Jim Breitmeier conducted participant observation sessions in both laptop and non-laptop classes in order to see the ways that students in both types of classes interacted with each other. In some cases, Breitmeier talked with students outside of class in a conversational manner in order to glean information about their classes. He did this without directly stating his goals, so not to bias the responses. After the conversations, Breitmeier informed the students of his motives, and at the students requests, has kept their identities confidential. Breitmeier visited the laptop sections of Chemistry 101 section 100, Engineering 101 section 100, English 102 section 100, and Math Science 106 section 101, and the non-laptop sections of Chemistry 101 section 2, Engineering 101 section 3, English 192 section 4, and Math Science 108 section 5 in order to gain information about the teaching and learning techniques employed, and the participation of students in the classes. After the information was collected, Breitmeier reviewed it and compiled his findings.


The interviews, surveys, and observations provided the culture group with information regarding the way that members of the Clemson community view the Laptop Program.


The historical information that follows is based on the works of several authors; Getting to Know Clemson University is Quite an Education, by Joseph C. Ellers, Tales of Tigertown, written by Mary Katherine Littlejohn, and Visions, written by Alan Schaffer. This section will offer an extensive history of Clemson University so that we may see how Clemson’s culture has changed over the passage of time, starting at the beginning.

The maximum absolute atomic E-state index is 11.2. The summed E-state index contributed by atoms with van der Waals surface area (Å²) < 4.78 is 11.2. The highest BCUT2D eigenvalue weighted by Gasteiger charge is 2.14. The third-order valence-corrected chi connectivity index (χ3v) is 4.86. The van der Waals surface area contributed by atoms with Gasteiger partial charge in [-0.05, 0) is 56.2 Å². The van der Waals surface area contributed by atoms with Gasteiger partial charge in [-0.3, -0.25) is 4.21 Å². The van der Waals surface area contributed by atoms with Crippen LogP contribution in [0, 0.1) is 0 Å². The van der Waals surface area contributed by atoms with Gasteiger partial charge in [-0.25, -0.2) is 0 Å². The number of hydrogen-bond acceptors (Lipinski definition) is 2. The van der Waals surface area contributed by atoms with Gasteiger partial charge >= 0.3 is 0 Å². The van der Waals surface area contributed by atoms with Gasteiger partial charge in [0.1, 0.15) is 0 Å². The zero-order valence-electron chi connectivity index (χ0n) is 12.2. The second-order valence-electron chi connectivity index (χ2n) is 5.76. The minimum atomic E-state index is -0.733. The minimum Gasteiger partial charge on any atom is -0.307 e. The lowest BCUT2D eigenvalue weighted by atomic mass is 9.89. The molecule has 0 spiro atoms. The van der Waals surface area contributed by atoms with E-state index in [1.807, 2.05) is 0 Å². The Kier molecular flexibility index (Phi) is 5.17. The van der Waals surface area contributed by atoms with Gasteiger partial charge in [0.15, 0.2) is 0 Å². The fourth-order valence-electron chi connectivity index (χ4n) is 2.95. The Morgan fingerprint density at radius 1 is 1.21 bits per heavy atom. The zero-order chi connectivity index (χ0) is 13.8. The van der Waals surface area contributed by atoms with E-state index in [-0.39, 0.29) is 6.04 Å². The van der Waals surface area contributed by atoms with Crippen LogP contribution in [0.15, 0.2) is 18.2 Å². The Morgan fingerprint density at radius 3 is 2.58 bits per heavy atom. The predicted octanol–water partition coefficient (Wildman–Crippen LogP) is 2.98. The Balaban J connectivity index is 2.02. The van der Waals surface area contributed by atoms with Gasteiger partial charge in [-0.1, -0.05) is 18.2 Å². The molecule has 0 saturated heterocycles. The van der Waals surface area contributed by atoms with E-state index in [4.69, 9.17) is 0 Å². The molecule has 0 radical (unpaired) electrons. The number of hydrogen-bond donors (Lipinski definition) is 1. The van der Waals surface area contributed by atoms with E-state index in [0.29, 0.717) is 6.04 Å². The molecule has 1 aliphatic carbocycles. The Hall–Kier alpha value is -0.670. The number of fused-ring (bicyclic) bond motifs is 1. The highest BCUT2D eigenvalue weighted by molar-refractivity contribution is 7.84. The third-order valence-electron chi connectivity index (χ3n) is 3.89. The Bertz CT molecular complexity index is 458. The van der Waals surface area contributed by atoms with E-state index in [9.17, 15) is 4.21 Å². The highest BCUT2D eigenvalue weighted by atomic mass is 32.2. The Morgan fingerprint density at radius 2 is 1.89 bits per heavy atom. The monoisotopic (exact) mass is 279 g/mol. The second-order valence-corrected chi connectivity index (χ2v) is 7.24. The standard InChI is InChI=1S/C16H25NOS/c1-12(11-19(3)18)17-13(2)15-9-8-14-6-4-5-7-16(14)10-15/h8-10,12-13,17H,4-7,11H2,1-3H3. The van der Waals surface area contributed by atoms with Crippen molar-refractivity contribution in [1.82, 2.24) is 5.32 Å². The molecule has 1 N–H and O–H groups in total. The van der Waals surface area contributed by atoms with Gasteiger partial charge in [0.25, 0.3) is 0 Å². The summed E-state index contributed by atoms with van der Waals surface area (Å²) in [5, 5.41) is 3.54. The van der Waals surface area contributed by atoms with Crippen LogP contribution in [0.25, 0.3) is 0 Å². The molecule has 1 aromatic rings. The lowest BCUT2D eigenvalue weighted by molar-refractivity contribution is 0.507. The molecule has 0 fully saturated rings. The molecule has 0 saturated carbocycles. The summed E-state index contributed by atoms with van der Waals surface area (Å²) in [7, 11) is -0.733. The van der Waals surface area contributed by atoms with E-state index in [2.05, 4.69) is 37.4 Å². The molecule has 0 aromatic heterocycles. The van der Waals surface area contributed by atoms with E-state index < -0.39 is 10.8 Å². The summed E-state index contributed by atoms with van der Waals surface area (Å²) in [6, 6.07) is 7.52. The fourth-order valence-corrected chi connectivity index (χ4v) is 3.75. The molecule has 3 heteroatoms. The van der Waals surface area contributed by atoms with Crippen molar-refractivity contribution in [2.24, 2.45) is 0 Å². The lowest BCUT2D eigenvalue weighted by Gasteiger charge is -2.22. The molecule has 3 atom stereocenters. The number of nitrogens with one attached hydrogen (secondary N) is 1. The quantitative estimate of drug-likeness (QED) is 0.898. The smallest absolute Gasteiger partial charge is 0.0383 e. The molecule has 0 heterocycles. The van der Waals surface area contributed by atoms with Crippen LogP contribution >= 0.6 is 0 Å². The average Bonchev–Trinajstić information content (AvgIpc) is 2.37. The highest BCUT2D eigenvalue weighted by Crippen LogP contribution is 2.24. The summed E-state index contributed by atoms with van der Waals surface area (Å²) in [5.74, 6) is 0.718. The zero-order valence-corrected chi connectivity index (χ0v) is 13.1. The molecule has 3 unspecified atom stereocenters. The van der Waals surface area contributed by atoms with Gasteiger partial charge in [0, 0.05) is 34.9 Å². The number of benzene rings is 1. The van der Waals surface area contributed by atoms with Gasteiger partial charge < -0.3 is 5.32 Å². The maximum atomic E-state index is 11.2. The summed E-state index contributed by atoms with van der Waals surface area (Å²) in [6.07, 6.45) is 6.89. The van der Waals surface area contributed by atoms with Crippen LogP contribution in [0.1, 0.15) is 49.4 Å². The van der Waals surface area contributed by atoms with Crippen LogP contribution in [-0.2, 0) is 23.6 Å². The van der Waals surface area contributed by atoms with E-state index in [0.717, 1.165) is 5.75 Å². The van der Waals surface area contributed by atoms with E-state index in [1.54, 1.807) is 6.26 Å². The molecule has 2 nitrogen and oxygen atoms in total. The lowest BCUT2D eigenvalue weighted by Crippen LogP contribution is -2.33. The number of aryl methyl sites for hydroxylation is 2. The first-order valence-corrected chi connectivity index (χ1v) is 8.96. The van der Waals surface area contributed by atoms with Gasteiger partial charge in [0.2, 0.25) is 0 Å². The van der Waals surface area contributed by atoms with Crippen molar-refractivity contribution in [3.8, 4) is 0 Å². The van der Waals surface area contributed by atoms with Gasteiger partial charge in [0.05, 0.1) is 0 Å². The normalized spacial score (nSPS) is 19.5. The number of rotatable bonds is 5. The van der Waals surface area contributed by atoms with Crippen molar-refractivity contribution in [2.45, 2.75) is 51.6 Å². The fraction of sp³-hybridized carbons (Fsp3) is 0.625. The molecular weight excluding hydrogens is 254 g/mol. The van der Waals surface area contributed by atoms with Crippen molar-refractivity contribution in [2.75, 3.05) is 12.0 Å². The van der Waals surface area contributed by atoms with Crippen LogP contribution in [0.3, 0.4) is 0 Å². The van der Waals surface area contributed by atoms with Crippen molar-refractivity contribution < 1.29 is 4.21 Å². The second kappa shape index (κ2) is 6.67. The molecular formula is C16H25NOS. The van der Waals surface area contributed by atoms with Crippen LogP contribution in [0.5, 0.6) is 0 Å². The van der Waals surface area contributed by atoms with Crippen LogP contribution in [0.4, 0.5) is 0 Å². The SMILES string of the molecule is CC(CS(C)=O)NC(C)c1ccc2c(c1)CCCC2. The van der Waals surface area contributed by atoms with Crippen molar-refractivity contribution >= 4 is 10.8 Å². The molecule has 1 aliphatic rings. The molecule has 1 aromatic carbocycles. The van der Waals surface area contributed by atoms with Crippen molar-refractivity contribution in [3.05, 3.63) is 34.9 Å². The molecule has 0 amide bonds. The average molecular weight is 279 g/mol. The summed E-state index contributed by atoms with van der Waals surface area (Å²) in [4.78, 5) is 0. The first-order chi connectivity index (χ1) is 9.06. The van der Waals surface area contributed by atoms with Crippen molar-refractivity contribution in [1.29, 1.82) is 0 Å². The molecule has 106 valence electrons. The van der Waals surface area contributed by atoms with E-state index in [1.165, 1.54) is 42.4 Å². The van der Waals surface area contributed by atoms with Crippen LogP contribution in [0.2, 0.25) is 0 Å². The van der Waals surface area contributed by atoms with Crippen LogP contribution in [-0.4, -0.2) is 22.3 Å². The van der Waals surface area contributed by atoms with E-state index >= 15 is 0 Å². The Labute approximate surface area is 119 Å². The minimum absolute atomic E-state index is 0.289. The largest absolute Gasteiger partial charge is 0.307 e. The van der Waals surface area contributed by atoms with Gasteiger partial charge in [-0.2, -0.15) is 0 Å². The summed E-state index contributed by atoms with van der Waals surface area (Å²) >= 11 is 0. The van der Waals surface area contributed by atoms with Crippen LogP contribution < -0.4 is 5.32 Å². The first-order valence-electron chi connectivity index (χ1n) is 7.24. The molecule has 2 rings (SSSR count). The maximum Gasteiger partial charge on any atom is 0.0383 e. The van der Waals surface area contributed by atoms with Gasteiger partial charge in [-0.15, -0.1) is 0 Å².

The year is 1883. The South is in ruins, both physically and economically, as a result of the Civil War. Thomas Green Clemson sits at his desk in the house he has inherited from his late father-in-law, John C. Calhoun, a house that rests on a plantation known as Fort Hill (Ellers 6). Clemson's face is lined with sadness. The last ten years of his life have been tragic; he has endured the death of his wife and two children (Ellers, 9). The Jeffersonian farmers of the south are in poverty, outsold by the larger plantations that can grow massive amounts of cotton (Ellers 9). Clemson is writing out his will by candlelight; leaving the Fort Hill Plantation to the State of South Carolina in the hopes that an agricultural college will be established and built on his father-in-law's land (Ellers, 9). Through his own work with the Plantation throughout the 1840's and 1850's, Clemson has come to realize that the uneducated farmer is fighting a losing battle (Ellers, 6).

Throughout his life, Clemson has fought for the development of schools of scientific learning. The Morrill Act, introduced to congress under the name of the Agricultural College Act in 1857, established that each state would receive 30,000 acres of federal land per congressional representative for the purpose of education (Ellers 7).

Clemson hopes that the Morrill Act will allow for the formation of a school in South Carolina. That this will be a school that will educate the state's farmers, allowing them to break free of the endless cycle of poverty plaguing the yeomen class.